nathan at nwacg.net
Sun Oct 8 20:21:52 UTC 2017
On October 8, 2017 3:46:07 PM EDT, Paul Johnson <baloo at ursamundi.org> wrote:
>County and rural roads, particularly of the 3- and 4-digit National
>routes and...really pick an unpaved section line almost anywhere in an
>bounded by the Rocky Mountain frontier, the Appalachian frontier, the
>Grande River, and the permafrost line in Canada. Unclassified could
>anything from so steep and unmaintained as to be barely passable by a
>in otherwise pristine weather, to a 15 meter wide, graded-and-packed
>road allowing a city car to rip along at 80+ km/h without trouble; a
>beat-up, worse-than-unpaved gravel-and-tar car-rolled tarmac to a
>smooth-as-glass concrete surface.
Seems like some of those would be more properly tagged as a track. I was thinking more in terms of network classification for the primary and lesser highways. In that sense, while tertiary (for example) may be different quality in different areas, it serves the same purpose in the road network. Not too long ago many primary and lesser routes were unpaved or poorly maintained between cities, after all, especially out west and still today in some mountainous and particularly rural areas in the US. That said, if a family car can't safely navigate it, it should be a track given my understanding. Regardless, there is already a wide variation in what a primary, secondary, etc looks like between cities and suburbs/exurbs/rural areas. Obviously, they will vary even more in the wilderness.
There aren't a whole lot of through roads that are unusable in a sedan in good weather that I've seen in the lower 48, though. My standards are pretty low on that count, so maybe my opinion on that differs from others. I've been down a lot of barely maintained mountainous forest roads in small sedans without much incident. You just have to be prepared and know when to turn back. ;)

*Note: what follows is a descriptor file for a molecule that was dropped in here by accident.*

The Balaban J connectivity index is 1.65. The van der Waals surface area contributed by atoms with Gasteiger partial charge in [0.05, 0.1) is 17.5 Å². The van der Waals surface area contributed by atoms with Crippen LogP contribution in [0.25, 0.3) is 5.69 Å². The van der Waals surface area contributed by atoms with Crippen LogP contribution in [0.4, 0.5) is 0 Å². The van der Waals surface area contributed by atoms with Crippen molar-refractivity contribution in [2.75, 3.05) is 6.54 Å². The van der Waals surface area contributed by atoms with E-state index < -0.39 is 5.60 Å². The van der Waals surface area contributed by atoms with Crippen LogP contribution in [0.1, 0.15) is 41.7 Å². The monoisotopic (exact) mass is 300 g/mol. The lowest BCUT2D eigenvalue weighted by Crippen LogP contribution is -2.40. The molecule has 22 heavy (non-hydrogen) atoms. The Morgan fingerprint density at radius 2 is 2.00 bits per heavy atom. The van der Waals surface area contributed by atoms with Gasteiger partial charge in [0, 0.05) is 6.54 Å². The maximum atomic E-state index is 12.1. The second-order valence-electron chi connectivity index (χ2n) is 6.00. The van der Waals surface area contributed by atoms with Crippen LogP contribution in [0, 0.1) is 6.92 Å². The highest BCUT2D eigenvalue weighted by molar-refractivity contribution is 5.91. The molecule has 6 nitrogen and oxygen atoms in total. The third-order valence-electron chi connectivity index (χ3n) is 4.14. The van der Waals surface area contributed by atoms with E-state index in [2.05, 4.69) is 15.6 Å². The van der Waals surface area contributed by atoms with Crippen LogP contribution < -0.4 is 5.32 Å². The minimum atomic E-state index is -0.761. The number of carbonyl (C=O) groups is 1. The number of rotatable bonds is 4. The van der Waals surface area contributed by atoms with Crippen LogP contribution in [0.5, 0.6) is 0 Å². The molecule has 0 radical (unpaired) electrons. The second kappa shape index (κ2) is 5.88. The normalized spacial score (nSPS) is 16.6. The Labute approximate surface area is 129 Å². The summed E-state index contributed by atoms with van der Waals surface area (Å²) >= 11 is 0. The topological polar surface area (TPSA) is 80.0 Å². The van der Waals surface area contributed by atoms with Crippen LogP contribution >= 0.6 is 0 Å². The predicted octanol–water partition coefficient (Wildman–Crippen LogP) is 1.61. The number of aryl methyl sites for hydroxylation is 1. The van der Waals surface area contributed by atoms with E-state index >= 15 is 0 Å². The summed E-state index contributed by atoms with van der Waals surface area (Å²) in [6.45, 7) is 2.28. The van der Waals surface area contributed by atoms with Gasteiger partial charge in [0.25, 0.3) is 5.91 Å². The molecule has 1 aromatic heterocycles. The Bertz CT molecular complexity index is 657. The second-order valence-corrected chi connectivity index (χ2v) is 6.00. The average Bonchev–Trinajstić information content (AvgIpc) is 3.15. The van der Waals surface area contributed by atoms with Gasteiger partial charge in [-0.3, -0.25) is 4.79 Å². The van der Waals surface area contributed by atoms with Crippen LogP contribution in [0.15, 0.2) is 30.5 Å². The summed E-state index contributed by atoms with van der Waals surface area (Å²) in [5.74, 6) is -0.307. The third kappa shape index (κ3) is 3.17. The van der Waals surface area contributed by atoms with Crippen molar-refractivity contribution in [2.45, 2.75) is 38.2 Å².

And just a minor bit of Tulsa history pedantry: The Riverside expressway plan never actually went beyond paper due to opposition from people living in Maple Ridge near the north end of Riverside, who had the clout in city hall to keep it from happening. The closest to it is the part between 71st and 91st, but that is the way it is because it wasn't built until well after the rest of it so the adjacent properties were mostly already developed with access to the east, thus the lack of intersections and driveways except at the section lines and the few developments that have been allowed between Riverside and the river itself.
Sent from my Android device with K-9 Mail. Please excuse my brevity.
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